Black Laughs Matter

Jeremy Julian

Black History Month has come to a close and with it came many celebrations and performances honoring black people and culture as a whole. These celebrations come in the form of music, dance, film, art and other aspects of entertainment and fine art.

One aspect of black culture that has had its hand in overall pop culture is comedy. Comedians like Richard Pryor, Eddie Murphy, Cedric the Entertainer and more have been known worldwide for bringing their comedic skills to film but even more so to the stage. 

The “Hella Funny” comedy group is a Bay Area based collective of comedians who perform standup comedy in venues primarily throughout the Bay Area. Cobb’s Comedy Club is a widely known San Francisco venue for stand up comedy located in the North Beach neighborhood. This club is where the Hella Funny group puts on many of their showcases.

The nights of February 26 and 27th at Cobbs brought a free event from this comedy troupe for Black History Month. The name of the event was “Black Laughs Matter” and was hosted by Oakland-based comedianBryant Hicks, a member of the group

The free Black Laughs Matter show generated a packed house at the comedy club. Bryant Hicks was the first one out as he delivered a short set before he played host throughout the night, introducing the five other comedians who had ten minute sets each.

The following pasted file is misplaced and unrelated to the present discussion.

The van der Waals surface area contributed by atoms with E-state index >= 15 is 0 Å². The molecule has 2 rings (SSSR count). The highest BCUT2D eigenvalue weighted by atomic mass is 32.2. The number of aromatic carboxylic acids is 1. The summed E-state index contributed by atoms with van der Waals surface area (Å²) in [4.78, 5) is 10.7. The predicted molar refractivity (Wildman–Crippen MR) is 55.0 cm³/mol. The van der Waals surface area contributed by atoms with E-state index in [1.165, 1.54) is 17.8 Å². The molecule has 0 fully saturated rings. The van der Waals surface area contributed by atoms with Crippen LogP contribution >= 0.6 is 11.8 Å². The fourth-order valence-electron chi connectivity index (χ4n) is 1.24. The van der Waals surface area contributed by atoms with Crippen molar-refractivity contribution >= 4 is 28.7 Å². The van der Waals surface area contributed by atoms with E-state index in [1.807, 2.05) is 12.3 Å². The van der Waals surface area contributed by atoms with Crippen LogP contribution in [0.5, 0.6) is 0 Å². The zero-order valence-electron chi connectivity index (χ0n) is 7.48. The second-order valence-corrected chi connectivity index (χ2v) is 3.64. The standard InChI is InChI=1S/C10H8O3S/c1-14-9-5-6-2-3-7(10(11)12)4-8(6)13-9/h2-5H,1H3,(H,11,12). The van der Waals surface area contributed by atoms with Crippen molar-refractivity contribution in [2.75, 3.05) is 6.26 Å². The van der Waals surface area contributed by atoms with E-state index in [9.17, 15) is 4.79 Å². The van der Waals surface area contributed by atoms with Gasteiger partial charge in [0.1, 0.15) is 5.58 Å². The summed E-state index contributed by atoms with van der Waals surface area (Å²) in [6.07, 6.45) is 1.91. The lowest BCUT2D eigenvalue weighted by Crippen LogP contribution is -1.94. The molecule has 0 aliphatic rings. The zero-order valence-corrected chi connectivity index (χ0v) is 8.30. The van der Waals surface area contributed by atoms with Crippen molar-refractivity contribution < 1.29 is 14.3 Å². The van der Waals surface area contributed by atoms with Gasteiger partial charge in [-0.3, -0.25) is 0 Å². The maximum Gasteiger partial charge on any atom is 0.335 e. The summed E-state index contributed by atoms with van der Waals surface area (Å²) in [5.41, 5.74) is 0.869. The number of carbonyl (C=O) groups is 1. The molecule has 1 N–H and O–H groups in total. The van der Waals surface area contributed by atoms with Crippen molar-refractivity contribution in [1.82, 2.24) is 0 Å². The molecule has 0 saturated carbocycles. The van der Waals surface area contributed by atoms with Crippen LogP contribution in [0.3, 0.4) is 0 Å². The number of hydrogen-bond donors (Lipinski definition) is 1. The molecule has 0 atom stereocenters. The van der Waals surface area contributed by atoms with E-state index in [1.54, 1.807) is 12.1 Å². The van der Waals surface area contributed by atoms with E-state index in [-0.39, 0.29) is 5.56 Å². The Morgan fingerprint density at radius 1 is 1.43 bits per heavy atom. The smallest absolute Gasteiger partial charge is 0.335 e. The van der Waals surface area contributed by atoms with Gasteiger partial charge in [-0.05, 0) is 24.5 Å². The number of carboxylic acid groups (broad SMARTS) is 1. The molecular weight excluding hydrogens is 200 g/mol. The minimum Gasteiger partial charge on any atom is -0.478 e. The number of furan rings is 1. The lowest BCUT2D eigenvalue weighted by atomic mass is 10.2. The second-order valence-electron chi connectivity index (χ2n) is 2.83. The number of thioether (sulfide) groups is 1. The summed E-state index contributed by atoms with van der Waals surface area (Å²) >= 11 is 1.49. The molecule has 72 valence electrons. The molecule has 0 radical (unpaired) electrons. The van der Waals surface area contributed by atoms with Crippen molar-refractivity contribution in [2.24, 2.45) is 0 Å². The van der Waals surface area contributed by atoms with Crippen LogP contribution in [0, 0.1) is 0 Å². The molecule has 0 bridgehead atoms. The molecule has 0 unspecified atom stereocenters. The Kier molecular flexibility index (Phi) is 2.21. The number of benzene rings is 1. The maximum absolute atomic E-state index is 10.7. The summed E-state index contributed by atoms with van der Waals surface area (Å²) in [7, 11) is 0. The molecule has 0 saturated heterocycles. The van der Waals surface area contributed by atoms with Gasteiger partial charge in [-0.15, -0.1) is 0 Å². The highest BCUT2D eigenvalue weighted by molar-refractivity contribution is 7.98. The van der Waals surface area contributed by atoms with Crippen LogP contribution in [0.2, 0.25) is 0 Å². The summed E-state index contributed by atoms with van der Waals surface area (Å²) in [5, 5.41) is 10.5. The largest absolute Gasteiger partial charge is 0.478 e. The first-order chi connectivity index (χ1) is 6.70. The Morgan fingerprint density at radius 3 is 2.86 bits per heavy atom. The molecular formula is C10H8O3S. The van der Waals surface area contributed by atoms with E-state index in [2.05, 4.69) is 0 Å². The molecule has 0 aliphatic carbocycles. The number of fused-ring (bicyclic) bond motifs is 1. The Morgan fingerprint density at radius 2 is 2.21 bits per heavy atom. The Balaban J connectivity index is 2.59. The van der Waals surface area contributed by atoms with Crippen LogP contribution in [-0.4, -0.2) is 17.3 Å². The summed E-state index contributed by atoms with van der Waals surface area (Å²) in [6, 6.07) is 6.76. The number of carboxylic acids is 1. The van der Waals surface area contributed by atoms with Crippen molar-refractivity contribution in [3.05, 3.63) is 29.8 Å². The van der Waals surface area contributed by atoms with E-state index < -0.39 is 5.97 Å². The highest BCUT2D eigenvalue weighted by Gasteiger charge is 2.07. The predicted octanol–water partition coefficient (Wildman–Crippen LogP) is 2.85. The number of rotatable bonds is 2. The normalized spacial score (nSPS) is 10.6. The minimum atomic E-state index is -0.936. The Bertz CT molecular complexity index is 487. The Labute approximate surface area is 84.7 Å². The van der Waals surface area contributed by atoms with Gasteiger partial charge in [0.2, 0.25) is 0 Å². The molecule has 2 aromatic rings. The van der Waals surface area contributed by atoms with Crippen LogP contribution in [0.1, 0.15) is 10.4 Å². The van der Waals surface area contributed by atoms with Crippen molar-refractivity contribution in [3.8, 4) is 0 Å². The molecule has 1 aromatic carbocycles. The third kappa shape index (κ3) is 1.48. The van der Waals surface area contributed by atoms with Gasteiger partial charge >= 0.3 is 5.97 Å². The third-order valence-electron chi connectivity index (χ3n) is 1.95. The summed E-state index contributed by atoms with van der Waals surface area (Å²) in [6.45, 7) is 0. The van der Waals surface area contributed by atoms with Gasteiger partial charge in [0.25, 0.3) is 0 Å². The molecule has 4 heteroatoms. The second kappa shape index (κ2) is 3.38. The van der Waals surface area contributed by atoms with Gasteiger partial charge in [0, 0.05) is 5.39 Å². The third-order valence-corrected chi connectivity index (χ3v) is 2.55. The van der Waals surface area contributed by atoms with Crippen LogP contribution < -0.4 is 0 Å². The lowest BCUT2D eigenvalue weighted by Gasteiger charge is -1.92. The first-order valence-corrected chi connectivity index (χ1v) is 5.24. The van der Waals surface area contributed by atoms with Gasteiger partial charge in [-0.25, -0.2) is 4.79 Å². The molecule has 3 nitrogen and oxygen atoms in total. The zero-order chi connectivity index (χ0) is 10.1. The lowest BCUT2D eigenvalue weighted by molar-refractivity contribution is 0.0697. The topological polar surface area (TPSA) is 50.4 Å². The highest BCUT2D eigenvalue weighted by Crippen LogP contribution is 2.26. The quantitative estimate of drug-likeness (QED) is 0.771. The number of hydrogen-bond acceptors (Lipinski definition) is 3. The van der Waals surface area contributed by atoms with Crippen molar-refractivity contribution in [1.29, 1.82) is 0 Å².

“I like y’all, you’re not as black as I thought you would be,” said Hicks in response to seeing the racial diversity of the crowd in the venue. The other comedians who had sets at the event were Alexandria Love, Stroy Moyo, James Mwaura, Jalisa Robinson and SF State alum Ahmed Abelrahman. 

Each comedian had their own unique style but one aspect that was similar between them is how they were all able to use their stories of the black experience in their comedy. Abelrahman was a stand out in the show as he is one of few Sudanese comedians out there. 

“I didn’t want to just work so I went and I tried out at an open mic and I’ve just been doing it ever since.” said Abelrahman. Abelrahman has been doing comedy for six years and he recently graduated from SF State. 

“Nobody’s really the same, in terms of black comedy versus white comedy, there is a huge difference,” he said. This has been a notable aspect of black comedians as compared to their white counterparts. Comedy from different cultures, just like most other things, will have a distinct flavor to it and it may come off differently depending on who the audience is.